The rise of unemployment due to the pandemic has severely worsened the living standards of many, but the upsurge of coronavirus cases can create the conditions for a solid change to tackle inequalities and establish key actions to achieve equity. “COVID-19 is a human tragedy, but it has also created a generational opportunity, an opportunity to build back a more equal and sustainable world” (Guterres, 2020).


Economic Sustainability

“Without decisive action things will get far worse: ageing populations, cuts in public spending, and climate change threaten to further exacerbate gender and economic inequality and to fuel a spiraling crisis”. Environmental and social sustainability cannot occur without economic sustainability. Addressing economic inequalities will avoid the aggravation of social inequalities that lie at the heart of social tensions, and create the conditions for improved living standards. “High levels of inequality are associated with economic instability, corruption, financial crises, increased crime and poor physical and mental health” (Guterres, 2020). 

Economic sustainability hinges upon all the facets of modern societies, and it would determine a domino effect, as economic and social inequalities are intertwined, one causing the other. “Discrimination, abuse and lack of access to justice define inequality for many, particularly indigenous people, migrants, refugees and minorities of all kinds. Such inequalities are a direct assault on human rights” ”(Guterres, 2020).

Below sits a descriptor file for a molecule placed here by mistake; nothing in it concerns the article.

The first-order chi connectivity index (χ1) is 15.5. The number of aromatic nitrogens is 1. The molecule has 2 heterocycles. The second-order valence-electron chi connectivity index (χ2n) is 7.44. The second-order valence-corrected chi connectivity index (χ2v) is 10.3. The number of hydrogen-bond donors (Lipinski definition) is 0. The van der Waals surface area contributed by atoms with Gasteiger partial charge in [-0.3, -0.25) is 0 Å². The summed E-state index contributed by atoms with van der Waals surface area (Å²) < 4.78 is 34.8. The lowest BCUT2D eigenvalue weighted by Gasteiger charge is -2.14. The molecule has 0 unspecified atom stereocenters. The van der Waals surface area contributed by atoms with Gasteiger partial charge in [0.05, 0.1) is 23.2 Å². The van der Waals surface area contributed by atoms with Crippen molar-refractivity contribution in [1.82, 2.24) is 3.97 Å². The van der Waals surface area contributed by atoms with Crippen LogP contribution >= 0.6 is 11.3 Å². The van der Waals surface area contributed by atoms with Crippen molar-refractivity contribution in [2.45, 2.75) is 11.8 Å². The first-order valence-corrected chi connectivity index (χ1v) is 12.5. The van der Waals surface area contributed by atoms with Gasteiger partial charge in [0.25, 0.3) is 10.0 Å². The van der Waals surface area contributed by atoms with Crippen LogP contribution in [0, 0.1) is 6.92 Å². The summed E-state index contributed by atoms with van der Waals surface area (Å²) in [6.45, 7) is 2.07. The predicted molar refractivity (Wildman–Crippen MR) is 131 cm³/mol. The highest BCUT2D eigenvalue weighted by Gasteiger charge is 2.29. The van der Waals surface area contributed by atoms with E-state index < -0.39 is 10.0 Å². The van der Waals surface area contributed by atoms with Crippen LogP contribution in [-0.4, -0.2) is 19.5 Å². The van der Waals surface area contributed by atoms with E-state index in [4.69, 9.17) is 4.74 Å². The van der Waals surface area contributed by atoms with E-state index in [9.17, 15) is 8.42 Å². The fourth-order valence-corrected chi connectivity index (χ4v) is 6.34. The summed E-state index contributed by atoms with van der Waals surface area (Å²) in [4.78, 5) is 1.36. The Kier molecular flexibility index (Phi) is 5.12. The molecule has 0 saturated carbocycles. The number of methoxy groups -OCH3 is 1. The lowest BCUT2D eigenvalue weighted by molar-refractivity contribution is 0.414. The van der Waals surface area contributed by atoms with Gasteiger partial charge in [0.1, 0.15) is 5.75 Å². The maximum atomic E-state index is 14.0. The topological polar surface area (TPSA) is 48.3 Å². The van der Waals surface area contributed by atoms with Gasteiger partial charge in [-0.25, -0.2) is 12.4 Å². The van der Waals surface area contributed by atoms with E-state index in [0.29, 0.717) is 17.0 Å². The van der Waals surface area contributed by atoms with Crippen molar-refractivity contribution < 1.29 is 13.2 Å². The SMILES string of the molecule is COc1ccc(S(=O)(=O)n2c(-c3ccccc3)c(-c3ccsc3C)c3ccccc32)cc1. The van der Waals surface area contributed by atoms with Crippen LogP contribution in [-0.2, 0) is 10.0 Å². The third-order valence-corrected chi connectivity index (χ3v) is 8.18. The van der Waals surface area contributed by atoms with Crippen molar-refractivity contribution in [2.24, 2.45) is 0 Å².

Engagement of All Stakeholders

International cooperation remains crucial for developing a roadmap towards socio-economic prosperity. In order to develop a new social contract tackling inequalities, it is crucial for all stakeholders to be actively engaged also at local, regional and national level. Public-private partnerships will be key drivers for the coordination of actions devoted to the dismantlement of inequalities. More specifically, governments and companies will have to join forces in the fields of training and innovation. The creation of a new social contract that addresses inequality will highly depend on the quality of interactions among stakeholders.


The Recipe for Economic Justice

According to the latest report by Oxfam and Development Finance International based on the analysis of 158 governments and their policies, there are three major pillars tackling the inequality crisis: public services, progressive taxation and labor (Oxfam and Development Finance International, 2020). The Commitment to Reducing Inequality Index has ranked 158 governments on their policies in three pillars that are central for dismantling current inequalities:

Source: Oxfam and Development Finance International

Commitment to Reduce Inequality

Public services – education, health and social protection
Progressive taxation – corporate income tax and tax collection
Labor – women’s rights and minimum wage